Serval is an open-source, delay-tolerant wireless ad-hoc networking system designed to allow communications anywhere and anytime, despite the total loss of supporting telecommunications infrastructures provided by mobile phone operators. In emergency situations, Serval can be used to establish a disaster-response communications network spontaneously formed by mobile phones and/or battery powered wireless routers. In this paper, we present an in-depth experimental evaluation of Serval for various network setups and usage patterns, including simulated long term use. The focus of our evaluation is on the delay-tolerant aspects of Serval, providing insights into the scenarios where Serval can be deployed with satisfactory quality and performance characteristics. Furthermore, since mobile phones have a limited battery capacity, we take a closer look at the battery drain resulting from using Serval over different communication links, such as WiFi and Bluetooth. Our purpose in providing these analyses is to understand the current capability of Serval and identify any areas where further improvement is required, and to provide a summary of current readiness of Serval in advance of planned pilots in the Pacific region.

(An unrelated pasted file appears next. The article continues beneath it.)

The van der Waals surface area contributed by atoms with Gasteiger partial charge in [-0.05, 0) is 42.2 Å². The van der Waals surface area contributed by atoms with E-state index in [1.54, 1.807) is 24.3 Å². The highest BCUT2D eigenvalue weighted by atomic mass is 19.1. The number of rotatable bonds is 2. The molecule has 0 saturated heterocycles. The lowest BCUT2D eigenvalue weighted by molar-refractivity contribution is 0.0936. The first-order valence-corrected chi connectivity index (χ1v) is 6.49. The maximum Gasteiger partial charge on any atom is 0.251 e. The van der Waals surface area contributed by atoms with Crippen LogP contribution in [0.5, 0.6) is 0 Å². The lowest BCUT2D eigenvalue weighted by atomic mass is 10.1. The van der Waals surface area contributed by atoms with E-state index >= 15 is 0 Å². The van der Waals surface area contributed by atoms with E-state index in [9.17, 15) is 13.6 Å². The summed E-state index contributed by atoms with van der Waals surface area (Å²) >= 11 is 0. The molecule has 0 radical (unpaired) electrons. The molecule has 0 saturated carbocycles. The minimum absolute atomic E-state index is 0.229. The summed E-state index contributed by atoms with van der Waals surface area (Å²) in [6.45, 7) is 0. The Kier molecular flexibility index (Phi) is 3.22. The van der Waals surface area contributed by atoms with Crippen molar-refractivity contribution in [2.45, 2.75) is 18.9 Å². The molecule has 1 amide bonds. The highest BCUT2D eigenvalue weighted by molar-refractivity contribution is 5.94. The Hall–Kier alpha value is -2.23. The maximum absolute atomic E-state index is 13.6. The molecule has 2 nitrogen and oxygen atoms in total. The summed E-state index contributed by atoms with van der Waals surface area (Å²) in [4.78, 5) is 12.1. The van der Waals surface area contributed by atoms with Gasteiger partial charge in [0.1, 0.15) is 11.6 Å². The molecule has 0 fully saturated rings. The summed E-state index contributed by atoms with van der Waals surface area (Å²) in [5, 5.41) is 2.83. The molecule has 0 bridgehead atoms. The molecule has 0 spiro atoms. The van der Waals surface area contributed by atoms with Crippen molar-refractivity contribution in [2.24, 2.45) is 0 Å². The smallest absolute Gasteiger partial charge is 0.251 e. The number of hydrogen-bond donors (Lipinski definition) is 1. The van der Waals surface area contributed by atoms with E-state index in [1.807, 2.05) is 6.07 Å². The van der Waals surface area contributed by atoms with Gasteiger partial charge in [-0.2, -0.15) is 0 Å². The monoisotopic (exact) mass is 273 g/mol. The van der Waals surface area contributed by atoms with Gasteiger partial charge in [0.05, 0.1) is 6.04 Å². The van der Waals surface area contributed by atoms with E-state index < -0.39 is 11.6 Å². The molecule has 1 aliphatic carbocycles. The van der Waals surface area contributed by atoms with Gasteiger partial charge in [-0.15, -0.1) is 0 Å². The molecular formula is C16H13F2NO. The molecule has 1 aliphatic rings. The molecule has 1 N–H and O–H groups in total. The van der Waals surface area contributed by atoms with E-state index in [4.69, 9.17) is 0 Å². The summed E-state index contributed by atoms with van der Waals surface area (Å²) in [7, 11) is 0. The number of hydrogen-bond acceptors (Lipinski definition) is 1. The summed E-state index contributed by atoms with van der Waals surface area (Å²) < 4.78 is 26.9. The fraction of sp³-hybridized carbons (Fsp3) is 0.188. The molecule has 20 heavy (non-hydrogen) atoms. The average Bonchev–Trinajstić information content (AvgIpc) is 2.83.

|Number of pages||8|
|Publication status||Published - 1 Jan 2016|
|Event||The Sixth IEEE Global Humanitarian Technology Conference - |
Duration: 13 Oct 2016 → …
|Conference||The Sixth IEEE Global Humanitarian Technology Conference|
|Period||13/10/16 → …|